Monday, May 9, 2011

Military reading lists oddities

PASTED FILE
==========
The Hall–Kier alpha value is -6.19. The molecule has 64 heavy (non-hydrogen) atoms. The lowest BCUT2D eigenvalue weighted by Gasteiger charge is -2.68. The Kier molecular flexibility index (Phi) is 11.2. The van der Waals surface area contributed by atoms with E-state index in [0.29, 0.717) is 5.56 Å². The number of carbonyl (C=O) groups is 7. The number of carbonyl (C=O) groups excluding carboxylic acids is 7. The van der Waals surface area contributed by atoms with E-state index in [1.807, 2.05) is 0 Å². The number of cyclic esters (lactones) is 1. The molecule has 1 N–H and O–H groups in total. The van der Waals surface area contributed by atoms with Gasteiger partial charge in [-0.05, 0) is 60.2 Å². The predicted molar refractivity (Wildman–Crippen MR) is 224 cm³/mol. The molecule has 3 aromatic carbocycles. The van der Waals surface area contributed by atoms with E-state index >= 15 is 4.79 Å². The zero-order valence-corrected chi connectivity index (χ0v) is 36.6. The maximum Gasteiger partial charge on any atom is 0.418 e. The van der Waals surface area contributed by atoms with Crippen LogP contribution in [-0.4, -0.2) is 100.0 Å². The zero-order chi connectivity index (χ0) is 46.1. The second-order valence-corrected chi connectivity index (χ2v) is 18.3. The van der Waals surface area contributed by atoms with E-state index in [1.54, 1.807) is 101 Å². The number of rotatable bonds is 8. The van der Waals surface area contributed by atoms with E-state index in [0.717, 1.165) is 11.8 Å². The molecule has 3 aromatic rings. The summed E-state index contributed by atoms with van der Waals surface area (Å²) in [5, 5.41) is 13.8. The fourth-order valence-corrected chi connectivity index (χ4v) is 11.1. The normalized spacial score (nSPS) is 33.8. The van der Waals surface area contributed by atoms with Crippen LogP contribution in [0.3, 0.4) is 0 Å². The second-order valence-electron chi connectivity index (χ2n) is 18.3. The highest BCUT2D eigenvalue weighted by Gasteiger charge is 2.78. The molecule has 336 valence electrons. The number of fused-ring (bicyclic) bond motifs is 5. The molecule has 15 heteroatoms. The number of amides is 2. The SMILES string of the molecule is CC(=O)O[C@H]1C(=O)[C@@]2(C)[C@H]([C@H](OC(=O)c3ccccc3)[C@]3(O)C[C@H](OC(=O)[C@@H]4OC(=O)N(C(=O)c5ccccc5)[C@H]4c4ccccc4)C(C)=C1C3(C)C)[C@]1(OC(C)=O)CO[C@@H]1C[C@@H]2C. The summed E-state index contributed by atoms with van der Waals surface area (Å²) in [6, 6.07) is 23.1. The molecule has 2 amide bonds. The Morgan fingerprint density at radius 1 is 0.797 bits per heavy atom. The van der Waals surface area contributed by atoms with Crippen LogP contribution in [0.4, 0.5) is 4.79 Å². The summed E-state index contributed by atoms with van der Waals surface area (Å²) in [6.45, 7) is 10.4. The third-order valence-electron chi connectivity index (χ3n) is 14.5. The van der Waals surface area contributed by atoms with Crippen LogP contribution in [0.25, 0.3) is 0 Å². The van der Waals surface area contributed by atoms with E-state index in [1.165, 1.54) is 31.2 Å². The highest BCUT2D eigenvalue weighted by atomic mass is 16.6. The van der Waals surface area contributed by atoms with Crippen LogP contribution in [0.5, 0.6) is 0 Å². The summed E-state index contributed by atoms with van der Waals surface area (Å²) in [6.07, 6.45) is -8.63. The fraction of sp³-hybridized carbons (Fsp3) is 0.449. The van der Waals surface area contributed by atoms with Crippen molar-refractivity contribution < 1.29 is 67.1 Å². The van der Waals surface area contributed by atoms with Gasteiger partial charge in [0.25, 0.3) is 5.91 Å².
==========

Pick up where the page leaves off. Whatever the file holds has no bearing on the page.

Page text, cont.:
This was in the New Yorker magazine, Canon Fodder by Rolf Pott When allegations surfaced that details in Greg Mortenson’s memoir “Three Cups of Tea” had been fabricated, some reports noted that the book, a best-seller about doing good works in Central Asia, is “required reading” for U.S. soldiers in Afghanistan. These reports were referring to the U.S. Army Combined Arms Center’s Pre-Deployment Afghanistan Reading List, which (in addition to cultural field guides and counter-insurgency manuals) recommends novels such as Khaled Hosseini’s “The Kite Runner” and George MacDonald Fraser’s “Flashman.” Reading has been a part of military life since Alexander the Great slept with a copy of the Iliad under his pillow. When the United States Military Academy was founded, in 1802, John Adams advocated an ambitious reading program for officers. “I wished to turn the Minds of such as were capable of it to that great Source of Information,” he wrote. During the Second World War, the Council on Books in Wartime printed more than a hundred and twenty million paperbacks for distribution to American soldiers. Touted as “weapons in the war of ideas,” these Armed Services Editions ranged from “Tristram Shandy” and “Candide” to “My Ántonia.” Harold Bloom, in “The Western Canon,” described the culture’s seminal books as possessing “strangeness, a mode of originality that either cannot be assimilated, or that so assimilates us that we cease to see it as strange.” Today’s military reading lists have a more pragmatic bent. Each major branch of the U.S. military has its own lists, usually targeted to specific ranks; the Marines alone maintain dozens of different reading lists, and the Army has at least six, overseen by such entities as the Chief of Staff, the War College Library, and the Center for Army Leadership. “Three Cups of Tea” appears on the Joint Forces Staff College Commandant’s Professional Reading List and on the list of the Chief of Staff of the Air Force Professional Reading Program. In terms of “strangeness,” the Navy Professional Reading Program recommends, along with Melville’s “Billy Budd,” “Starship Troopers,” the 1959 science-fiction novel about a war between mankind and an arachnoid species known as the Bugs. The self-help genre is well represented, too. Soldiers are encouraged to peruse “The Seven Habits of Highly Effective People” and Dale Carnegie’s “How to Win Friends and Influence People.” Race relations figure prominently. On a Navy list, alongside “When Affirmative Action Was White,” is “Black Titan: A. G. Gaston and the Making of a Black American Millionaire.” Business writers like military metaphors, and the military seems fond of business titles. The U.S. Army General Officers Suggested Reading List has a section devoted to them which includes Nassim Taleb’s “The Black Swan” and Chip and Dan Heath’s “Made to Stick.” The Navy list recommends “Freakonomics,” by Stephen J. Dubner and Steven Levitt; “The Lexus and the Olive Tree,” by Thomas Friedman; and “Moneyball,” by Michael Lewis. U.S. Army Lieutenant Colonel Zoltan Krompecher, who has served in Afghanistan and taught English at West Point, says that assembling reading lists is part of a broader effort by the U.S. military to help soldiers understand local cultures. “When you’re going into uncharted territory, you want to know everything about that culture that you can,” he said. “If I’m going out there and talking to an imam or a sheikh, I’ve got to demonstrate that I value his culture. Once you earn their trust, they’ll help you with the bad guys.” As for fiction, Krompecher called it “a way to understand or at least examine how others feel.” He said, “Consider Henry from Stephen Crane’s ‘The Red Badge of Courage.’ That fear of going into battle, when you’re tasting your own mortality: How are you going to react? Are you going to run away? Soldiers can relate to that.” Harold Bloom agrees, at least about Crane. Reached by telephone in New Haven, he listened to a list of some of the military’s recommended titles, among them Kafka’s “The Castle,” “Catch-22,” “The Tin Drum,” “The Brothers Karamazov,” and “Snow,” by Orhan Pamuk. “It’s a very mixed bag,” Bloom said. “The two surprising entries, really quite wonderful, are E. M. Forster’s ‘A Passage to India’ and ‘The Red Badge of Courage,’ which is a considerable work of realization.” He talked about a lecture he once gave at West Point, on Walt Whitman’s “Drum-Taps,” and found that the soldiers were “immensely open to what Whitman was doing.” What did he think about the inclusion of “Starship Troopers”? “I can’t take that seriously, I’m sorry,” he said. “I suppose it’s on the list because that’s the world we’re headed towards.” ♦ Read more http://www.newyorker.com/talk/2011/05/02/110502ta_talk_potts#ixzz1LrVPu2Vg

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